One in four cancer patients suffers unnecessarily painful death because the medical profession is still reluctant to prescribe morphine-mistakenly viewed as a dangerous addictive drug. John McVicar witnessed how his terminally ill mother was denied her right to an easy end and advises us on how to plan our own deathsby John McVicar / February 20, 1996 / Leave a comment
When I was upset as a child my mother consoled me with the words “Never mind, nothing lasts for ever.” Sometimes she would add sotto voce: “Except death.” Death is final, but passing through nature to eternity can be heavenly or hellish. One of the most odious paradoxes of modern medicine is that the same medical practices which are enabling more of us to live longer are also responsible for condemning a significant minority of us to an unnecessarily painful death. The problem is that too many doctors are over-treating the diseases of the dying, often thereby under-treating death’s most malignant symptom, pain. My mother, who died in November, was one of the unlucky ones.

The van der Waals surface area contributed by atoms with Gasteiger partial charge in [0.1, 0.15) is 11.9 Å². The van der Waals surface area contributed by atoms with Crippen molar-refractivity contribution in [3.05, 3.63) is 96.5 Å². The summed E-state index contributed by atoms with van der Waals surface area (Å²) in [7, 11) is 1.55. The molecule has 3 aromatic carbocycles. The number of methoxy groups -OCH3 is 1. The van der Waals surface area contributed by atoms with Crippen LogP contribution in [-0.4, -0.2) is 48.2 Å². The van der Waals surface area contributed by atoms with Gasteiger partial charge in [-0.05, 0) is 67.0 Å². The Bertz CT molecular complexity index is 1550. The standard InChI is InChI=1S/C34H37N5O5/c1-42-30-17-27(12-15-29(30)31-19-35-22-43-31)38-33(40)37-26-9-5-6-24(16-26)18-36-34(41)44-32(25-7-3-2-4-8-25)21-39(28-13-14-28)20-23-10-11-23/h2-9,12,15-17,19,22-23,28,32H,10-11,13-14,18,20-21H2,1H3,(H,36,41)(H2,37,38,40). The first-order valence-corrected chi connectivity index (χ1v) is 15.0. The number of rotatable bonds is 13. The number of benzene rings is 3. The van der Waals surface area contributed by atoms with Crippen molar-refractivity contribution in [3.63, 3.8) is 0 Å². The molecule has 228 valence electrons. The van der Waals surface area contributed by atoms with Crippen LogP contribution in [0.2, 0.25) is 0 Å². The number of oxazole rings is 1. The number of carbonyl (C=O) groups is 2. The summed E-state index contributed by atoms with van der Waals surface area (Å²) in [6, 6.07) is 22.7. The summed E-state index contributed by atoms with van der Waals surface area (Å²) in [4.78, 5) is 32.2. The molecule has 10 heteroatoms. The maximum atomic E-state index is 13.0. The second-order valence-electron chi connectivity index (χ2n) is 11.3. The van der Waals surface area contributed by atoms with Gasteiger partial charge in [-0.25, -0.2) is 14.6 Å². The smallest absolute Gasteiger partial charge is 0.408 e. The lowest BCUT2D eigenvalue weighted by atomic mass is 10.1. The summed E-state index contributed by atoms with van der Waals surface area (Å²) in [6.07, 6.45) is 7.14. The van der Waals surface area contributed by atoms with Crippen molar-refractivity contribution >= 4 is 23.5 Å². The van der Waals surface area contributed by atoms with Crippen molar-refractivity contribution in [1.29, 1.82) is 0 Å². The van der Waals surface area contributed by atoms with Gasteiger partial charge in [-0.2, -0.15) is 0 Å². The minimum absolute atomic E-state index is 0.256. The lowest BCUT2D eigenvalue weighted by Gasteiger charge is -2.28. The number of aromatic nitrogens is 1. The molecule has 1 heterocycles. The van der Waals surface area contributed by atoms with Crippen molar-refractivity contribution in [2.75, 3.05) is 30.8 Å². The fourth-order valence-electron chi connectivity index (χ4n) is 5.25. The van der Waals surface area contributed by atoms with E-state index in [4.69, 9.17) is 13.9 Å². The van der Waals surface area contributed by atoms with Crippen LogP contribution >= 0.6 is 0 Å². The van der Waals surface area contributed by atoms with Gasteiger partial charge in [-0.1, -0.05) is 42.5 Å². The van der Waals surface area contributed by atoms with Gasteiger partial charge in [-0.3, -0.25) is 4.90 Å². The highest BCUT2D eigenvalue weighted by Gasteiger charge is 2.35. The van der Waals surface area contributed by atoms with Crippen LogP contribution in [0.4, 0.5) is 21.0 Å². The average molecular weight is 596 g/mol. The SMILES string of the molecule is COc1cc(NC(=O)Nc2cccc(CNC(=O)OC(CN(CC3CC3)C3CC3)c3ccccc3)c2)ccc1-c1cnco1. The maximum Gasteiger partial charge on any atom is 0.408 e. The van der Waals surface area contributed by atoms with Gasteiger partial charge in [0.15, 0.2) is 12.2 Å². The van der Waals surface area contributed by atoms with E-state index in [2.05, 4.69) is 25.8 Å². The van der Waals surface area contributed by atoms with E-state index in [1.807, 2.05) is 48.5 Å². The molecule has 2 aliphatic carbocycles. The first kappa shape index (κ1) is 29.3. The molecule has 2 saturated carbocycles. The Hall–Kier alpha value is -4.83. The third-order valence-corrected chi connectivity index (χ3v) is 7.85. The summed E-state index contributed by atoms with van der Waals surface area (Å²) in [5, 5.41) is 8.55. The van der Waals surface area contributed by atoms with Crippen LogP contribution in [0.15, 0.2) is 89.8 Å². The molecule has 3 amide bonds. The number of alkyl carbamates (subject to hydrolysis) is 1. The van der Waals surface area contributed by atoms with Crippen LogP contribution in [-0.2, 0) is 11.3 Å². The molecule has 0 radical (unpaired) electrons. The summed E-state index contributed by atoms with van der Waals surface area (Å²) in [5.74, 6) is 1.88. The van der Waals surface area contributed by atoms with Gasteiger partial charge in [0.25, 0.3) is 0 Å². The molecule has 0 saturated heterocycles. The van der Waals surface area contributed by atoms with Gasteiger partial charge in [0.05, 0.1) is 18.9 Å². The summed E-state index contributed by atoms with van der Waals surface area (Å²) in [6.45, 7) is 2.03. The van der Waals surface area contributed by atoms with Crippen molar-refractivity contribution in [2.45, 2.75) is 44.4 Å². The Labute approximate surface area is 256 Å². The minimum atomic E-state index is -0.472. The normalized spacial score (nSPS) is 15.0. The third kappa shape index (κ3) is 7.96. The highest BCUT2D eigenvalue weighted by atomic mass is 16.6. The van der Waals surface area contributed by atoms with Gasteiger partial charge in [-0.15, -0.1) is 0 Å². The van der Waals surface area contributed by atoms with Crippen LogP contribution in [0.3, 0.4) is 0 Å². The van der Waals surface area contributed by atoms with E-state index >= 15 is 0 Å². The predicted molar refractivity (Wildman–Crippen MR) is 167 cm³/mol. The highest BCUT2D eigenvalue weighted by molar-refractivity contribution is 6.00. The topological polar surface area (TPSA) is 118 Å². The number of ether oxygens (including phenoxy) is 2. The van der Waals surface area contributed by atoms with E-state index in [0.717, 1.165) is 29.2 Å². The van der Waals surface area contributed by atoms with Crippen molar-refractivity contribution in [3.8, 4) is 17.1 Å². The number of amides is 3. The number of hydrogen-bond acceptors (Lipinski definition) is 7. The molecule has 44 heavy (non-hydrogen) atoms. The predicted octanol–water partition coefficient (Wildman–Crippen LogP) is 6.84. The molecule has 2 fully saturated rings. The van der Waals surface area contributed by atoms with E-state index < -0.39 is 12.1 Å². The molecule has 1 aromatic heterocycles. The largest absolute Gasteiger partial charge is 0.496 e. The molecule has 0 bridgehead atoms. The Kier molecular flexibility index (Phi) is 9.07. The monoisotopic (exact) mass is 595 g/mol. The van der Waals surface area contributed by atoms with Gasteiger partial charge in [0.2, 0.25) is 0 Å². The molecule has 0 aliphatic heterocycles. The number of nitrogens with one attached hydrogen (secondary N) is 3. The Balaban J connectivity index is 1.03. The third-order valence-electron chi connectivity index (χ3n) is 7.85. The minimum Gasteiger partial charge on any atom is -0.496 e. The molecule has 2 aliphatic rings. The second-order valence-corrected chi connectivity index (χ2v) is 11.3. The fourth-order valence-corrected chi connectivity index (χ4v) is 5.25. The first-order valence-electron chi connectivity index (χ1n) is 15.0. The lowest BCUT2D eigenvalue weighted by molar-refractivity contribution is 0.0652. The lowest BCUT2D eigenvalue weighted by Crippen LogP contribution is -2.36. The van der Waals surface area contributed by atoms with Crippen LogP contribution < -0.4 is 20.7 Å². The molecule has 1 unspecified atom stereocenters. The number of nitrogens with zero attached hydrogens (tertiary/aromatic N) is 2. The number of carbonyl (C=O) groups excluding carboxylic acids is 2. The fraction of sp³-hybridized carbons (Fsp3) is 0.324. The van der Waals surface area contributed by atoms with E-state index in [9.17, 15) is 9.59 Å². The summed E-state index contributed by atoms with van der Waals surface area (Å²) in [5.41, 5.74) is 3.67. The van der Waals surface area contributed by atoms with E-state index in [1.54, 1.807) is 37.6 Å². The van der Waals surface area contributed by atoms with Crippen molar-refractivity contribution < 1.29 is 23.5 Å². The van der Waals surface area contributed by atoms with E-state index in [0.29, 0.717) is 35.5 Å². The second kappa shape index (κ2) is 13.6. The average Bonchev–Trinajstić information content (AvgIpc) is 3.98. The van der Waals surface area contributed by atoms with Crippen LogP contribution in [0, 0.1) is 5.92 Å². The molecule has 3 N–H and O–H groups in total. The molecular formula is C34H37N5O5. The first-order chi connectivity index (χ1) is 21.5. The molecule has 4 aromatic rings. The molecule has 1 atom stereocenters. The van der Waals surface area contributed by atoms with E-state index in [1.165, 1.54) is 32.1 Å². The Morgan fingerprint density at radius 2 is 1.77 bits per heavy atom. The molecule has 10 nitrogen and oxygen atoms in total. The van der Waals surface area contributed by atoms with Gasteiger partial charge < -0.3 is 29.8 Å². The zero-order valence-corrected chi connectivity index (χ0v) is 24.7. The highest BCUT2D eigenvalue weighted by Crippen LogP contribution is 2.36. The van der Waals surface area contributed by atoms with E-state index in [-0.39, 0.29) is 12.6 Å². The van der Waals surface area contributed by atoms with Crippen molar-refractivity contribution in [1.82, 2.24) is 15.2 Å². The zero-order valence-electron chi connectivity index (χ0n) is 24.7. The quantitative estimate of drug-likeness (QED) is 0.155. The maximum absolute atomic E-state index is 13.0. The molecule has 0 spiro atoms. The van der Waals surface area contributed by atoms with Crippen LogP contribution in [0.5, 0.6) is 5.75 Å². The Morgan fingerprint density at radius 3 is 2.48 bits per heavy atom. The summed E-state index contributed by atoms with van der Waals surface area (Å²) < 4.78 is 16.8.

Research published last September by Dr Ilora Finlay, a consultant in the new discipline of palliative medicine, illustrates the problem. She discovered that because so many medics are in thrall to morphine paranoia, one in four cancer patients are given inadequate pain relief. The consequence is that every year “34,000 patients are dying in moderate to severe pain, in some cases excruciating pain.”
This was a study of terminal cancer, where the control of pain with opiates is better established than it is with other killers such as heart disease and respiratory conditions. Among the latter, the percentage who die painfully is higher than the 25 per cent in Finlay’s study. My mother died from chronic obstruction of the airways, caused by emphysema; I believe the agony she experienced at the end was caused by the under-prescribing of morphine.
Morphine-or heroin-is the most powerful pain killer we have; morphine, from which heroin is refined, was named after Morpheus, the ancient Greek god of dreams. The late Jerry Garcia of the Grateful Dead rock group called it “the great comforter”: the sweet dreams of morphine confer the finest “high” and, in the right dosage, can also waft us away to an easy death. If the dead could be grateful, they would surely thank us for letting them slip away on morphine: it’s the champagne of deathcaps.
But morphine is a controlled drug. It is illegal except under prescription, and there are very tight controls on doctors prescribing it. Its attraction to junkies has given it a reputation as the “archetypal dangerous drug,” says Professor Jeff Hanks in a recent issue of the Lancet. But he believes that physicians’ fear about morphine is the result of…